Panmunjom: North Korean officers arrive to inspect a coffin containing the body of a North Korean soldier who was found dead in August in South Korea’s Imjin River. The soldier was allegedly swept away by a flood. | Photo: Yonhap
According to ruling party SK lawmaker Yoon Sang-hyun, 31 top officials from Party and state agencies have been removed from their posts since Sept 28, 2010, when KJU emerged publicly. “KJU has been using the pretext of corruption or negative attitude to remove those high-ranking officials who are either becoming obstacles to his seizure of power, whose results are poor or who have expressed their dissatisfaction.” The list of removed officials reportedly includes 14 removed in the ten months to Oct. 2012, with the most recent being Minister of Sport Park Myung-cheol, whose dismissal was confirmed indirectly through a KCNA report on Oct. 17th.
The recent news of the replacement of three NK cabinet members is generating interest in analytical circles. Some speculate that the replacements may be due to the need to replace KJI-era ministers with KJU loyalists while others believe it could be the result of policy friction.
Japan’s Kyodo News reports that WPK Departments No. 38 and No. 39 have been disbanded. Department No. 38 was used to “gather funds through foreign currency earning units that were then used as slush funds in the operation of the patronage network that buttressed KJI’s power” and Department No. 39 was responsible for illegal trade in weapons and drugs on behalf of the NKorean regime.
According to Daily NK sources NK has issued a nationwide defense alert and has embarked on three days of anti-aircraft training and evacuation drills. Such anti-aircraft drills are common but are traditionally held in Sept or Nov.
In light of recent events where a NKorean soldier shot and killed two of his superiors before escaping across the DMZ, political commissars are reportedly conducting face-to-face meetings with soldiers to inform them of the dangers of losing ideological strength and to explain that the soldier involved in the shooting betrayed his country due to “ideological impurities arriving from SK”.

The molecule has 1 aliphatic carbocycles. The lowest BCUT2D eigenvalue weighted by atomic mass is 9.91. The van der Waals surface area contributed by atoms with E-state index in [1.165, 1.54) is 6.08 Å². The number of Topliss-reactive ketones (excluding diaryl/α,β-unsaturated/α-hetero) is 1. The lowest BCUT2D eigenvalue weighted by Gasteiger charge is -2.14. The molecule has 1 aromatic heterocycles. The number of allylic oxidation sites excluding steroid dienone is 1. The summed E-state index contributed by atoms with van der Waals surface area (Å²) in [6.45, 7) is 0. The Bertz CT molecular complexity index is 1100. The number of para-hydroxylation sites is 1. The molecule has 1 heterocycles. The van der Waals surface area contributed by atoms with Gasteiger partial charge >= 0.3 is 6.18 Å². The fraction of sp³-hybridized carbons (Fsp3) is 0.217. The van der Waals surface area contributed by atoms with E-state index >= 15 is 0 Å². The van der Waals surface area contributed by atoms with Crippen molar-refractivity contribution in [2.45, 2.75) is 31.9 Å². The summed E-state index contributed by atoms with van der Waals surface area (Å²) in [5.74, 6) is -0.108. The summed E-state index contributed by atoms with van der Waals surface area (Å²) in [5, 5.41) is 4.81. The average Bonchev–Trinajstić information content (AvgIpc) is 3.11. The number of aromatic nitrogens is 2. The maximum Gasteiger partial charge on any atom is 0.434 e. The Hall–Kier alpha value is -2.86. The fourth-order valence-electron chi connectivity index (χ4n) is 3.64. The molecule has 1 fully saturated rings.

NK has begun to boldly promote new tour packages to try and draw tourists from Taiwan, the Philippines and parts of Southeast Asia. However, Taiwan’s Foreign Ministry has cautioned against the tours, warning citizens that Taiwan does not have a diplomatic relationship with NK.
ECONOMY & FOOD SECURITY
The People’s Daily reported that NK held a cabinet meeting to discuss economic issues, including third-quarter economic performance and fourth quarter targets.
Management lectures are reportedly being given to enterprise managers in and around Pyongyang. This may indicate that the 6.28 ‘reforms’, subtitled ‘on the establishing of a new economic management system in our own style’ is still being considered for implementation.
A group of NKorean women employed as performers at China’s Long Wish Hotel, frequented by tourists and big corporate clients, are reportedly daughters of high-ranking NKorean officials. A large portion of their earnings reportedly goes to the NKorean regime.
The WPK Agriculture Secretary allegedly told KJU during meetings convened to discuss the implementation of the 6.28 ‘reforms’ that “Agricultural system improvements will be impossible to implement effectively if food distribution for farm workers is not guaranteed.” However, KJU reportedly ignored the assessments and believes that agricultural reform only needs a change in the distribution system.
The MOU granted permission for three small aid groups to send 200m KRW (182,000 USD) worth of food, nutritional supplements, and other aid goods to nurseries and hospitals in NK.
At a press conference by the UN High Commissioner for Human Rights, Navi Pillay described the human rights situation in NK and also said that the DPRK govt has not accepted a technical assistance offer which includes proposals to help review NK’s Criminal Code and Criminal Procedures Code to help bring NK in line with international obligations.